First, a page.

• hiring and performance-evaluation policies that consistently promote all of these traits;

    • provide effective support for clinicians working with these complex, needy clients, including case-load balancing, case management, clinical supervision, and case-consultation groups;

    • proactively seek to inform other human-service professionals and organizations of (a) the [wounds + unawareness] cycle and its common effects, and of (b) this model;

    • refer clients when appropriate to human-service professionals and organizations with these same attributes.

        And to be consistently effective with this multi-modal model, clinicians also need...

  • A comfortable distraction-free physical setting conducive to working with whole families;

  • An intake process that effectively assesses for key variables in this model; 

  • Financial conditions which allow offering clinical service (a) on a sliding scale (b) without limiting hours or sessions;

  • A comprehensive array of brief handouts (didactic texts and self-assessment worksheets) for clients and community members on these (and other) topics;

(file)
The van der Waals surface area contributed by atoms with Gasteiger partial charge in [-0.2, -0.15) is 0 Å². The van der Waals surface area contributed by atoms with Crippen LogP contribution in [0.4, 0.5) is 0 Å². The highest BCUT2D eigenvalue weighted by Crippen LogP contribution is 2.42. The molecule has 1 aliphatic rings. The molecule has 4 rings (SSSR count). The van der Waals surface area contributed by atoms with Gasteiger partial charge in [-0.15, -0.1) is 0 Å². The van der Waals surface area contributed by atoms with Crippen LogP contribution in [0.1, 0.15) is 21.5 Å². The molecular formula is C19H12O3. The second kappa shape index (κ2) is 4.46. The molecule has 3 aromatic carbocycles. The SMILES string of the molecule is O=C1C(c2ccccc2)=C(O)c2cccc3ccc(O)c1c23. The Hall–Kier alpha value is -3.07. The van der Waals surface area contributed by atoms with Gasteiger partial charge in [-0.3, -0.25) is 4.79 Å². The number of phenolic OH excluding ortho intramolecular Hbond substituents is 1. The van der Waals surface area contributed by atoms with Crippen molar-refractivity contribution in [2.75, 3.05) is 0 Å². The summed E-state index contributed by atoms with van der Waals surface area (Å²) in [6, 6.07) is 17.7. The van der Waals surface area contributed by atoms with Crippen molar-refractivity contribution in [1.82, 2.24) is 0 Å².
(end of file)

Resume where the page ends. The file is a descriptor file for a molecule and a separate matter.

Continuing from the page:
• A comprehensive library of current professional materials on systemic work with personal wound-recovery (reducing "dissociative disorders"), divorcing families, and stepfamilies;

  • Access to effective client support groups for (a) grievers, (b) wound recoverers, (c) addiction recoverers (including codependence), (d) divorce recoverers and single parents, and (e) stepfamily co-parents and stepkids;

        Few clinicians will have all of these environmental requisites. What are their (your)...

Options

        Start by objectively assessing which of these requisites you have now, perhaps using a scale of one (definitely yes) to five (not at all). Then consider ranking the missing requisites in order of importance to your professional goals and clients. The composite effect of missing some of these requisites will range from minor to significant to critical.

        You have limited time and energy, and must choose how to apportion these between growing the special skills and knowledge you need for serving these clients, and improving your professional environment. You can improve some of the requisites above, and not others.

         My consistent clinical experience since 1981 is that a high percentage of typical human-service professionals are significantly wounded survivors of childhood trauma. We choose to work in a solo or group private practice, or unconsciously choose low-nurturance organizational settings that psychologically replicate our early family. Typical professionals who are not in true wound-recovery will rationalize, minimize, or deny this.